c) A length of ribbon measures 28.8cm. It is cut into 6 equal pieces. How long is each piece?
28.8cm ÷ 6 = 4.8cm
Teaching Long Division Worksheets
Division can be tough, but it doesn't have to be! Download this free worksheet to help your students better understand long division specifically.
Division questions elementary
Division questions will appear throughout elementary school. However, as the formal method of division (commonly known as the partial product method) isn’t introduced until upper elementary school, the division questions students will encounter will reflect this.
In 3rd grade, students will fluently divide within 100 relating division to their multiplication facts. By 4th grade, students will divide up to fourdigit whole number dividends by onedigit divisors using strategies based on place value, such as partial quotients, area models, and arrays.
Students in 4th grade should also work with division of whole numbers involving remainders. By 5th grade, students will divide up to fourdigit whole number dividends by twodigit divisors using strategies based on place value.
Students at this level will also begin to divide decimals to the hundredths place with up to fourdigit dividends and twodigit divisors using similar strategies. The standard algorithm for division (also known as long division) is introduced at different times based on what standards your state follows.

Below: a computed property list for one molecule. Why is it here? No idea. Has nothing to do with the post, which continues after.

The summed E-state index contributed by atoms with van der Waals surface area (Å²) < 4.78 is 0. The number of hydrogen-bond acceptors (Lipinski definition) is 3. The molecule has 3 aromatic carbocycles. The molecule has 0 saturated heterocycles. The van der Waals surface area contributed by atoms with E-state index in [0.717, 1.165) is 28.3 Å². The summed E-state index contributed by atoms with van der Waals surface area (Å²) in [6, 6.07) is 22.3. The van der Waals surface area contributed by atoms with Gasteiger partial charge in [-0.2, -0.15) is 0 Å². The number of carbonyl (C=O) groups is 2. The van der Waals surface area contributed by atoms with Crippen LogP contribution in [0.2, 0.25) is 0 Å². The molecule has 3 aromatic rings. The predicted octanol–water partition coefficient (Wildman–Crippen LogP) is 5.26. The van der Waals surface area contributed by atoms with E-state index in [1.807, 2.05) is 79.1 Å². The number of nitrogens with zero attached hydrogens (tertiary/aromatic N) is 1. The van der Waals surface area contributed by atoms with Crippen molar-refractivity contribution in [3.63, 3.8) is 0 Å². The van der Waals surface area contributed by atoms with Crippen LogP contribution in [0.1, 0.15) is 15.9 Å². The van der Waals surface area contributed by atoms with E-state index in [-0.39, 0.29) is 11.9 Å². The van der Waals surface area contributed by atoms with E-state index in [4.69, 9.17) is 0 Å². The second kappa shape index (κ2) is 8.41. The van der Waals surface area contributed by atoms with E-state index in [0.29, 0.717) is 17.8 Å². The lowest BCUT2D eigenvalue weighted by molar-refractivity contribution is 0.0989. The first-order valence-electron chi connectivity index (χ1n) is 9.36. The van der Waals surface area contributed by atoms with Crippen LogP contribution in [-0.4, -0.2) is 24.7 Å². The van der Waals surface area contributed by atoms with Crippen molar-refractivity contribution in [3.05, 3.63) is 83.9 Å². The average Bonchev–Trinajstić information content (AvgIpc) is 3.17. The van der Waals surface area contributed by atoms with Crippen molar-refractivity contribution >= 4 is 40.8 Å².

Common Core states that students should fluently divide multidigit numbers using the standard algorithm in 6th grade. TEKS states that students start to use the standard algorithm in 4th grade.
See below the table, which has been adapted from the Common Core and aligns with TEKS as well, that details the development of skills in division throughout elementary school.
3rd Grade 

4th Grade 

5th Grade 

6th Grade 

If you’re looking for more information on how to teach division or how to fill student’s division knowledge gaps using interventions, read our articles written by math specialists.